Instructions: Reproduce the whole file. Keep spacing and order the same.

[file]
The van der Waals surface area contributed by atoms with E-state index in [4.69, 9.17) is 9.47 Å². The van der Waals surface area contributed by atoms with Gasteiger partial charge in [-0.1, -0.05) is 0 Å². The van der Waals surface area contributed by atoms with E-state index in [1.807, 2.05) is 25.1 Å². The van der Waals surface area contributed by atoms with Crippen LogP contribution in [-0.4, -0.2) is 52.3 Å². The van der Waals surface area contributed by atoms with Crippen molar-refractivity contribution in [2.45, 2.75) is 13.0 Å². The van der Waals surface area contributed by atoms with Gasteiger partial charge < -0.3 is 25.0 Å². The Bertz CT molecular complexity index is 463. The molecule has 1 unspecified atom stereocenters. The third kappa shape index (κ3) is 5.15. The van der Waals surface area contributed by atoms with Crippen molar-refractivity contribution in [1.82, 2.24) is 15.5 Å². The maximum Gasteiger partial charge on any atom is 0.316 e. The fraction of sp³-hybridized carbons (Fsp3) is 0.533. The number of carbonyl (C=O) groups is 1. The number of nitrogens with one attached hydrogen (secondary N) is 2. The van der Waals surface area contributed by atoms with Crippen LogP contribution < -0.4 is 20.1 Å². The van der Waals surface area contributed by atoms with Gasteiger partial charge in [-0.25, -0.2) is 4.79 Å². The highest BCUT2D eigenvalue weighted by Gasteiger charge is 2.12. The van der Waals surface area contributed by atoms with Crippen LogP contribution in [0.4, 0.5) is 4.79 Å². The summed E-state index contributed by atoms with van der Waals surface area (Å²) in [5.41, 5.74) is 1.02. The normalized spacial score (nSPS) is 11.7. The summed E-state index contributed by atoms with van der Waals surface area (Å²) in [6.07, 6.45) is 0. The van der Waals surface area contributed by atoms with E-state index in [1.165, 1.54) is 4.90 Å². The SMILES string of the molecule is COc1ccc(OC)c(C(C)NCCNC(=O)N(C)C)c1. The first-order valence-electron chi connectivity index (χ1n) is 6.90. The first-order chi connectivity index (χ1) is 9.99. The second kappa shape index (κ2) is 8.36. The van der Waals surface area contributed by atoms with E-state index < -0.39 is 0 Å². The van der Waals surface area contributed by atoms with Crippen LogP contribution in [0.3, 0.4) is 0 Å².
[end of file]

The van der Waals surface area contributed by atoms with E-state index in [4.69, 9.17) is 9.47 Å². The van der Waals surface area contributed by atoms with Gasteiger partial charge in [-0.1, -0.05) is 0 Å². The van der Waals surface area contributed by atoms with E-state index in [1.807, 2.05) is 25.1 Å². The van der Waals surface area contributed by atoms with Crippen LogP contribution in [-0.4, -0.2) is 52.3 Å². The van der Waals surface area contributed by atoms with Crippen molar-refractivity contribution in [2.45, 2.75) is 13.0 Å². The van der Waals surface area contributed by atoms with Gasteiger partial charge < -0.3 is 25.0 Å². The Bertz CT molecular complexity index is 463. The molecule has 1 unspecified atom stereocenters. The third kappa shape index (κ3) is 5.15. The van der Waals surface area contributed by atoms with Crippen molar-refractivity contribution in [1.82, 2.24) is 15.5 Å². The maximum Gasteiger partial charge on any atom is 0.316 e. The fraction of sp³-hybridized carbons (Fsp3) is 0.533. The number of carbonyl (C=O) groups is 1. The number of nitrogens with one attached hydrogen (secondary N) is 2. The van der Waals surface area contributed by atoms with Crippen LogP contribution < -0.4 is 20.1 Å². The van der Waals surface area contributed by atoms with Gasteiger partial charge in [-0.25, -0.2) is 4.79 Å². The highest BCUT2D eigenvalue weighted by Gasteiger charge is 2.12. The van der Waals surface area contributed by atoms with Crippen LogP contribution in [0.4, 0.5) is 4.79 Å². The summed E-state index contributed by atoms with van der Waals surface area (Å²) in [5.41, 5.74) is 1.02. The normalized spacial score (nSPS) is 11.7. The summed E-state index contributed by atoms with van der Waals surface area (Å²) in [6.07, 6.45) is 0. The van der Waals surface area contributed by atoms with E-state index in [1.165, 1.54) is 4.90 Å². The SMILES string of the molecule is COc1ccc(OC)c(C(C)NCCNC(=O)N(C)C)c1. The first-order valence-electron chi connectivity index (χ1n) is 6.90. The first-order chi connectivity index (χ1) is 9.99. The second kappa shape index (κ2) is 8.36. The van der Waals surface area contributed by atoms with E-state index < -0.39 is 0 Å². The van der Waals surface area contributed by atoms with Crippen LogP contribution in [0.3, 0.4) is 0 Å².